This dialogue focused on data usage in the Punjab Economic Opportunities Program (PEOP). PEOP is a poverty alleviation initiative that aims to increase incomes and economic stability in low income families residing in the high poverty districts of Punjab province in Pakistan. This is one of CERP’s largest projects and is implemented by the Punjab Skills Development Fund (set up by the Government of Punjab) and supported by DFID’s Private Sector Development initiative in Pakistan. Read More >

PolicyHack
Country: India | Location: New Delhi | Dates: April 18-19, 2015

PolicyHackIn one of the first events of its kind in India, PolicyHack brought together developers, software engineers, policy makers, representatives from academia, and government partners to work through real-world challenges posed by government agencies and non-profit organizations. Twenty four teams from across the country competed in five different “policy tracks” to create new tools to improve the delivery of government services to the people of India. Read More >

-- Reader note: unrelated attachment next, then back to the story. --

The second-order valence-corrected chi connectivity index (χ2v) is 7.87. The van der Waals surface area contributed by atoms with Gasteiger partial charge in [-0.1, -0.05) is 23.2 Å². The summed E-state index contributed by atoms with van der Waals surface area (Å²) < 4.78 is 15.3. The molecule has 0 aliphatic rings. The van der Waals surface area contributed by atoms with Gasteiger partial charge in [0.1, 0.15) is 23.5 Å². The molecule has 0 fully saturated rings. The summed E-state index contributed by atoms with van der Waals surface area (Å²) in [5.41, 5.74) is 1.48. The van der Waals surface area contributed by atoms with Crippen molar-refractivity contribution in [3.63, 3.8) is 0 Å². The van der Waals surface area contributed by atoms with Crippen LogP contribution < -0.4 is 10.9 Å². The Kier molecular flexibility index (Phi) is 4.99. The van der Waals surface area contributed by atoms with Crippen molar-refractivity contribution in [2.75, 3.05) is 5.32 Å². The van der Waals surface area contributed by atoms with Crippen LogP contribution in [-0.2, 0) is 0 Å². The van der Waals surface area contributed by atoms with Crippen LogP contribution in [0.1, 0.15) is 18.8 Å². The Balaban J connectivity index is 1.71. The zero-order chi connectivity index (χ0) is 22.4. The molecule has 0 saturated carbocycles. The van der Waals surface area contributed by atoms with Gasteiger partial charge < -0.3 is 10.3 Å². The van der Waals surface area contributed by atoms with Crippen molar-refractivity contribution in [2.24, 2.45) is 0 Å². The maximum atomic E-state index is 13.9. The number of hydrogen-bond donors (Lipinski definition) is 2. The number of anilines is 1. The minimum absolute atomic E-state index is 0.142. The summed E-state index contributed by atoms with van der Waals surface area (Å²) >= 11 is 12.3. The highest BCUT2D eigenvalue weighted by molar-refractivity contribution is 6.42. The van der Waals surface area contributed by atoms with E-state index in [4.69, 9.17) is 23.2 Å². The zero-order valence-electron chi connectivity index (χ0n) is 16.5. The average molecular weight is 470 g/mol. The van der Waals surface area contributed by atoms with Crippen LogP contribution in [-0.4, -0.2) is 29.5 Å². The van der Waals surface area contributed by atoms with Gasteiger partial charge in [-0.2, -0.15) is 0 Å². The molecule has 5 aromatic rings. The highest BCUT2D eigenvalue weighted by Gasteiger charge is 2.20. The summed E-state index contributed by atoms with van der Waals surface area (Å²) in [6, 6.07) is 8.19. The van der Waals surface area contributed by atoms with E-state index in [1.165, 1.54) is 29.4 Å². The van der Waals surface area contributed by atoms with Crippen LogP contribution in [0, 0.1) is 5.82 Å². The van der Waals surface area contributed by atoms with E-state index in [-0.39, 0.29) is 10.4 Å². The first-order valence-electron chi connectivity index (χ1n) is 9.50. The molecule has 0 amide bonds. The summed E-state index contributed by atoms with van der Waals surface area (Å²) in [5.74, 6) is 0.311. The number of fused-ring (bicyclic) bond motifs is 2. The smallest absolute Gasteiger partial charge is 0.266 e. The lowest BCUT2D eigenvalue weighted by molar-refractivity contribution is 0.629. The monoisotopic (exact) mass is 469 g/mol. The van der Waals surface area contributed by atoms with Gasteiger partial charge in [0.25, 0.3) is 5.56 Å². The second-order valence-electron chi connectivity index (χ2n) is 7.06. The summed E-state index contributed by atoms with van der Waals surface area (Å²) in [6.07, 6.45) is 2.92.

Economic Growth and Environmental Protection through Evidence Based Policy
Country: India  |  Location: New Delhi  |  Dates: July 31, 2014

Economig Growth and Environmental Change Policy Dialogue, DelhiThis workshop brought together leading regulators, industrialists and researchers to drive the creation of new environmental policy to meet both goals of economic growth and environmental protection. Sessions covered the frontier of regulation today: Advanced monitoring systems, Information disclosure and Emissions trading. Read More >

Civil Service Reform in Pakistan
Country: Pakistan  |  Location: Lahore, Punjab  |  Dates: March 20-21, 2014